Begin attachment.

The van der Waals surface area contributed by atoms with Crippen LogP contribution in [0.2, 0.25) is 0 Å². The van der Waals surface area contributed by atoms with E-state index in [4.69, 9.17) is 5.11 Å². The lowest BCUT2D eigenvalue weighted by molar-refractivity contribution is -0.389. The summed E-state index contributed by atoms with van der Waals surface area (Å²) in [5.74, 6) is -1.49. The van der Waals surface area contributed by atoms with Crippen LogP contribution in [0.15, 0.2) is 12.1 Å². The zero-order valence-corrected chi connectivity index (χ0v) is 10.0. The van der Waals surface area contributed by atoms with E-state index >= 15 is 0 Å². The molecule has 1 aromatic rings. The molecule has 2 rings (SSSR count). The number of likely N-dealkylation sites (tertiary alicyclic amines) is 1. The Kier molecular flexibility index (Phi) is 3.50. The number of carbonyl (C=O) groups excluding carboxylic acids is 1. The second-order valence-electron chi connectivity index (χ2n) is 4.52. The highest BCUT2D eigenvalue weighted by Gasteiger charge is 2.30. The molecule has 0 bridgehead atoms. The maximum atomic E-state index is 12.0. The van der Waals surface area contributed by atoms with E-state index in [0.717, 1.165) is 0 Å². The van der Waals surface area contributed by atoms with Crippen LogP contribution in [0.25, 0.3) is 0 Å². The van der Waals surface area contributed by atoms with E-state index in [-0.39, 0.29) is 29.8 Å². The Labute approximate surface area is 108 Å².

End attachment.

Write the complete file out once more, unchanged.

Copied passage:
The van der Waals surface area contributed by atoms with Crippen LogP contribution in [0.2, 0.25) is 0 Å². The van der Waals surface area contributed by atoms with E-state index in [4.69, 9.17) is 5.11 Å². The lowest BCUT2D eigenvalue weighted by molar-refractivity contribution is -0.389. The summed E-state index contributed by atoms with van der Waals surface area (Å²) in [5.74, 6) is -1.49. The van der Waals surface area contributed by atoms with Crippen LogP contribution in [0.15, 0.2) is 12.1 Å². The zero-order valence-corrected chi connectivity index (χ0v) is 10.0. The van der Waals surface area contributed by atoms with E-state index >= 15 is 0 Å². The molecule has 1 aromatic rings. The molecule has 2 rings (SSSR count). The number of likely N-dealkylation sites (tertiary alicyclic amines) is 1. The Kier molecular flexibility index (Phi) is 3.50. The number of carbonyl (C=O) groups excluding carboxylic acids is 1. The second-order valence-electron chi connectivity index (χ2n) is 4.52. The highest BCUT2D eigenvalue weighted by Gasteiger charge is 2.30. The molecule has 0 bridgehead atoms. The maximum atomic E-state index is 12.0. The van der Waals surface area contributed by atoms with E-state index in [0.717, 1.165) is 0 Å². The van der Waals surface area contributed by atoms with Crippen LogP contribution in [0.25, 0.3) is 0 Å². The van der Waals surface area contributed by atoms with E-state index in [-0.39, 0.29) is 29.8 Å². The Labute approximate surface area is 108 Å².